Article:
'Rare' Giovanni Boccaccio work found in John Rylands Library

The manuscript and Giovanni Boccaccio
Image caption Giovanni Boccaccio wrote the original of the discovered work in around 1360

A rare manuscript by one of the medieval period's greatest thinkers has been found in a university library in Manchester.

The manuscript, found at the John Rylands Library, is a French translation of a work by 14th Century Italian author Giovanni Boccaccio.

The copy was made in 1400 by French humanist Laurent de Premierfait.

The University of Manchester's Dr Guyda Armstrong said it was a "researcher's dream" to discover such a document.

Dr Armstrong, a senior lecturer in Italian, said the work was a "collection of biographies of famous figures from history".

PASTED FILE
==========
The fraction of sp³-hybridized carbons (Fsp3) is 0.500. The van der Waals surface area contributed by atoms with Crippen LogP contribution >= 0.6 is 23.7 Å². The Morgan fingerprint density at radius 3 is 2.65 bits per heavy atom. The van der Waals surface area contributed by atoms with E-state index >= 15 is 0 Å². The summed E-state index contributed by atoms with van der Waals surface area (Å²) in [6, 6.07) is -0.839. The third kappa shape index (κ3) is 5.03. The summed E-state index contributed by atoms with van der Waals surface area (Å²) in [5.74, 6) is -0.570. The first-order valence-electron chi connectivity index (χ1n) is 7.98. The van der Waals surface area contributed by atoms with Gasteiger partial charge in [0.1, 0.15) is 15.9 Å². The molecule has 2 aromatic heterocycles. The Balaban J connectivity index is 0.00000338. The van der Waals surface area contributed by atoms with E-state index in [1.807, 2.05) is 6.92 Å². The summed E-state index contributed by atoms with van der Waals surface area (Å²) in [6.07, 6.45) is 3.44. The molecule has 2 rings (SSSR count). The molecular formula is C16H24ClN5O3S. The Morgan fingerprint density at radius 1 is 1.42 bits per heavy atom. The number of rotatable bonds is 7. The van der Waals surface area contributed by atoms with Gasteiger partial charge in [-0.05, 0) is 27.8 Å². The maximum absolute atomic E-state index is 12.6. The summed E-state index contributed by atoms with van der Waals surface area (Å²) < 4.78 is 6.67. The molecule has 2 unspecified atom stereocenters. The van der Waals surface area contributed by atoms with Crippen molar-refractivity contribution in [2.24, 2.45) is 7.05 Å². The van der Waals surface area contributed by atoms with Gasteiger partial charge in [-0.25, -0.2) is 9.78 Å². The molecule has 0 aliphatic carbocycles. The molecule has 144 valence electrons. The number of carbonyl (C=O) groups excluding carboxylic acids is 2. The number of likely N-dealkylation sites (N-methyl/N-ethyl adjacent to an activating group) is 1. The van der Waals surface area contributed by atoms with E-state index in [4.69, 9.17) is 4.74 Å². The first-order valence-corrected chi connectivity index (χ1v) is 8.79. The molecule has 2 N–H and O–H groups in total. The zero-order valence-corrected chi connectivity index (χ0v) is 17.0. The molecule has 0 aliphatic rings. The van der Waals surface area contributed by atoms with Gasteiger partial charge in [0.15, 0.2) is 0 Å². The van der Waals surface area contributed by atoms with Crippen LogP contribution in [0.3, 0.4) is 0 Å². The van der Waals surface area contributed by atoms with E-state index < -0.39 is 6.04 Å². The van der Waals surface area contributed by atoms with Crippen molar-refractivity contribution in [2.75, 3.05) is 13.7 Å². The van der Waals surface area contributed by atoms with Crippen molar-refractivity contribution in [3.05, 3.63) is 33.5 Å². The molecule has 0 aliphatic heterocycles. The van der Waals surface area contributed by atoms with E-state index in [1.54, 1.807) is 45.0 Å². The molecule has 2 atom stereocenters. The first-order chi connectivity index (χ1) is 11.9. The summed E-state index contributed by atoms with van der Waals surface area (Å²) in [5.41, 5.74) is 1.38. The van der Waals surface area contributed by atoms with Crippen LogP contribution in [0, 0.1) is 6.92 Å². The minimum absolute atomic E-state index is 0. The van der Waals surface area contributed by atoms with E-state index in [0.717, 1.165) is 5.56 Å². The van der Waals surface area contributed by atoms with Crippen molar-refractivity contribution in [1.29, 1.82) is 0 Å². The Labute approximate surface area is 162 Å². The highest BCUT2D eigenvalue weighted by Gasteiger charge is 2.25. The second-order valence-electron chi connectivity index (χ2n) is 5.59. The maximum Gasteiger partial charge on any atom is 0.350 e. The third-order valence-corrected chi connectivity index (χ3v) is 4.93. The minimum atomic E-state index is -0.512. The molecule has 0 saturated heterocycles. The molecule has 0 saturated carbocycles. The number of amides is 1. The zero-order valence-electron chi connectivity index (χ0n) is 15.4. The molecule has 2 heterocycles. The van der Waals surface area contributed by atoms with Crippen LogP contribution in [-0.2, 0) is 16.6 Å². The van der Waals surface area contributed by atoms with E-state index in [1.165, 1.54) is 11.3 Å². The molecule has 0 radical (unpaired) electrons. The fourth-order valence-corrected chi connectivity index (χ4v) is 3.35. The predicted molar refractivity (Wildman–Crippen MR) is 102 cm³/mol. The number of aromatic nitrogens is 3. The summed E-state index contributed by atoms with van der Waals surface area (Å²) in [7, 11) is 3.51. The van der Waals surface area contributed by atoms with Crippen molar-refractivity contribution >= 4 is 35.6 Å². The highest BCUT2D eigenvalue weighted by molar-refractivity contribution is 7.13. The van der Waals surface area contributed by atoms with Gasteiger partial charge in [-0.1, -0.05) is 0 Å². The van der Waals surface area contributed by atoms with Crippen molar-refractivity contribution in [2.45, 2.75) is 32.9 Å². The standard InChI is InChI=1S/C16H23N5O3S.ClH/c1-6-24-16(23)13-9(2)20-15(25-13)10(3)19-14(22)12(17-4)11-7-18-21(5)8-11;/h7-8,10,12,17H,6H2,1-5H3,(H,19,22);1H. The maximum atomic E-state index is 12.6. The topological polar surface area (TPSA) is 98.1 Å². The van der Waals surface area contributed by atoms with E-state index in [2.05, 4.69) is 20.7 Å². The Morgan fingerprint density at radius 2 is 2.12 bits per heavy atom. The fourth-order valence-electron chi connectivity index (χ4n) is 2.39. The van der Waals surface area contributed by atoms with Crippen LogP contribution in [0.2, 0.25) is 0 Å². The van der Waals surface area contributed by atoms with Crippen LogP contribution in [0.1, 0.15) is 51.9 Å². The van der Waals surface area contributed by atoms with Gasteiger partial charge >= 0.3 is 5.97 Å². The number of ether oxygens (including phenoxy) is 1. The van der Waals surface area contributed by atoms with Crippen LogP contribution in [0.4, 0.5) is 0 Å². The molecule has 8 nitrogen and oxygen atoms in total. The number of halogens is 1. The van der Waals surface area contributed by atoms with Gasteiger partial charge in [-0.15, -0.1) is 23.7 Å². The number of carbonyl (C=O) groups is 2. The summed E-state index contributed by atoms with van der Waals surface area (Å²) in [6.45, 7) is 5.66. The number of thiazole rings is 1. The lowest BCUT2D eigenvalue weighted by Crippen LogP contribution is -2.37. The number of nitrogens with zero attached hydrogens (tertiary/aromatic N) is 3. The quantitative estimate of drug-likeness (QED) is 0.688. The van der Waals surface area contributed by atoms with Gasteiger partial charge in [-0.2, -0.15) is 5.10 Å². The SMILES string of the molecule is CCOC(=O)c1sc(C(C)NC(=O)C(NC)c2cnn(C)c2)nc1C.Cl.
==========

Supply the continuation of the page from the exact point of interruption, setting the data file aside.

"It's a book in the 'mirror for princes' genre, where the horrible histories of the past are used as a political guide for rulers, and is notable for its critique of tyranny."

The manuscript, titled Des Cas Des Nobles Hommes Et Femmes, is a translation of Boccaccio's 1360 work 'De Casibus Virorum Illustrium.

The manuscript was purchased by the university in 1963 from a Parisian bookseller, but was never catalogued.

Dr Armstrong said it was "a testament to the riches of the Rylands' collections that works of this importance are still being discovered".

She said only a few copies of the de Premierfait translation, the first of two he made of the Boccaccio text, survived worldwide.

She added that she hoped the "completely unknown and unstudied manuscript" would now be digitised to allow scholars around the world to study it.

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